After some very confusing statements about abortion over the past two days, the Republican presidential hopeful Mitt Romney has some explaining to do to American women.
Yesterday, Romney told the Des Moines Register that “There’s no legislation with regards to abortion that I’m familiar with that would become part of my agenda.” Immediately afterwards, likely in order to calm criticism from his right wing base, his campaign spokeswoman Andrea Saul told the conservative National Review online: “Mitt Romney is proudly pro-life, and he will be a pro-life president.”
But Team Romney didn’t stop there. Even after the statement to the National Review, Saul seemed to shift Romney’s position on abortion yet again, this time to the AP saying: “Gov. Romney would of course support legislation aimed at providing greater protections for life.”
Romney’s epic abortion flip flops are nothing new. In 1994, when he was running for the U.S. Senate against Ted Kennedy, Romney was pro-choice. In 2002, when he was running for governor of Massachusetts, he was so emphatically pro-choice, he disavowed the endorsement of a prominent pro-life organization in his then home state. By 2005, Romney had suddenly become pro-life, but allowed for exceptions in cases of rape and incest. And now that the Republican party platform includes a complete abortion ban with no exceptions and personhood language, Romney opposes abortion in the strongest terms possible (except when he’s trying to win over undecided women voters.)
This latest shift on abortion is different from the rest. This isn’t a flip flop. Obama’s Deputy Campaign manager Stephanie Cutter said on a call with reporters on Wednesday: “We now know that the real Mitt Romney will say anything to win. With just 27 days left before the election, he’s cynically and dishonestly hiding his real positions, but voters shouldn’t be fooled and won’t be fooled…He’s trying to hide his real position, but there’s no hiding when you are President. And on this issue and so many others, women simply cannot trust Mitt Romney.”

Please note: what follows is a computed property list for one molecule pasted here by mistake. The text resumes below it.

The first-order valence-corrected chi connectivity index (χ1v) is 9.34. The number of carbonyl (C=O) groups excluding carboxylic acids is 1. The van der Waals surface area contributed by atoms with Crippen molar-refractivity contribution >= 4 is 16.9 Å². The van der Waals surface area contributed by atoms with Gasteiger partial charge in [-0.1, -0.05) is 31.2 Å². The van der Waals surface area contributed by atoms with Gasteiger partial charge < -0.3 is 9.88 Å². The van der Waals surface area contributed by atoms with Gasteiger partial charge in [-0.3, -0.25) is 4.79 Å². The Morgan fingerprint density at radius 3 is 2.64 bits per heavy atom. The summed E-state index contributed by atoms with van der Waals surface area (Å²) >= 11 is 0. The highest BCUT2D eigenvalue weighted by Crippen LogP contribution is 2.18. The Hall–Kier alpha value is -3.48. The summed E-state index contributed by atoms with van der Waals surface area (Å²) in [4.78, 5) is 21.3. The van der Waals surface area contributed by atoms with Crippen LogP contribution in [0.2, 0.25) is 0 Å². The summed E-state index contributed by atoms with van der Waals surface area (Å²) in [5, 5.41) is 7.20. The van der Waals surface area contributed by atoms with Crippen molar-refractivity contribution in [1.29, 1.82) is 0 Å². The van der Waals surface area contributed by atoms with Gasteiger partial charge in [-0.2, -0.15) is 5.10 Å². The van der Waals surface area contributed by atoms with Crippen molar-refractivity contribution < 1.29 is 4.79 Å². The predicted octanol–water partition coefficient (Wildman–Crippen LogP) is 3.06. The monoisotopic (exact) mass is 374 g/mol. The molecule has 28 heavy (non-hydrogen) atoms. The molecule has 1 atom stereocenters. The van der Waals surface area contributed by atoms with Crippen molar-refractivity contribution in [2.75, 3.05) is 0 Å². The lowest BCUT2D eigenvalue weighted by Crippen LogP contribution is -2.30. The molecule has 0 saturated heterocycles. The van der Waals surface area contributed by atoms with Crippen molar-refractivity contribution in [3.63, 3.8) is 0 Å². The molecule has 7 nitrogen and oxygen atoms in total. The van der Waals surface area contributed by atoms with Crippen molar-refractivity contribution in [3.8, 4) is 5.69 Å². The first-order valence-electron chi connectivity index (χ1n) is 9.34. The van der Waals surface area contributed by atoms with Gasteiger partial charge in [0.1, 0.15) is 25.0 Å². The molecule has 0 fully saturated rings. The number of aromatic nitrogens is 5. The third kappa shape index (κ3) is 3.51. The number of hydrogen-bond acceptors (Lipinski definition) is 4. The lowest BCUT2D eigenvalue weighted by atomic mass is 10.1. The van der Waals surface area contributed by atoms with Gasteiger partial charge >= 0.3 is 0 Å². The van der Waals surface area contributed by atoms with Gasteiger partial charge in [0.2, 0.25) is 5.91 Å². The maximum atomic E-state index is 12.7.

And why should women trust that the position Romney articulated yesterday on abortion will be his final answer? The issues facing women are just too important and Mitt Romney can’t seem to keep his story straight.
On the same call Cecile Richards, president of Planned Parenthood, who is taking time out to volunteer with the Obama campaign, said, “I don’t think this is about flip-flopping. I think this is about completely trying to distance himself from the positions he has taken repeatedly. Obviously he took these positions as he was running for the Republican primary. I mean, his three main positions when it comes to women’s health are: he wants to get rid of women’s access to birth control through insurance plans, he wants to get rid of Planned Parenthood, and he wants to overturn Roe. I think it’s completely disingenuous to say this is not part of his agenda.”
By Wednesday afternoon, Mitt Romney was back to vowing to be “a pro-life president,” saying in Ohio: “I think I’ve said time and again that I’m a pro-life candidate and I’ll be a pro-life president.” Romney added: “the actions I’ll take immediately [are] to remove funding for Planned Parenthood. It will not be part of my budget. And also I’ve indicated that I will reverse the Mexico City position of the president. I will reinstate the Mexico City policy which keeps us from using foreign aid for abortions overseas.”
Removing funding from Planned Parenthood has serious consequences. Richards notes that “[t]he reason why Planned Parenthood is still being able to provide cancer screenings and birth control to women in America is because President Obama has stood up to the Tea Party Congress, and said we are simply not going to get rid of that. And so I do think that he’s trying to have it both ways, by saying that’s it’s not part of his agenda, but giving complete license to the most extreme part of his party when it comes to repealing access to healthcare that women have had for decades.”
Abortion, contraception, and health care are economic issues for women — disproportionately so for women of color, who are more likely to be uninsured. Mitt Romney cannot speak out of both sides of his mouth three weeks before Election Day to try to sound like he won’t take women back to the pre-Roe v Wade world of back alley abortions. A Romney administration also would mean women living in a pre-Obamacare world where breast cancer is a pre-existing condition.
Voters cannot trust a man running for president who articulates all sides of every issue impacting women. These issues are too important to let him do his best slick salesman impression to destroy decades of progress for the lives, safety, status, and health of American women.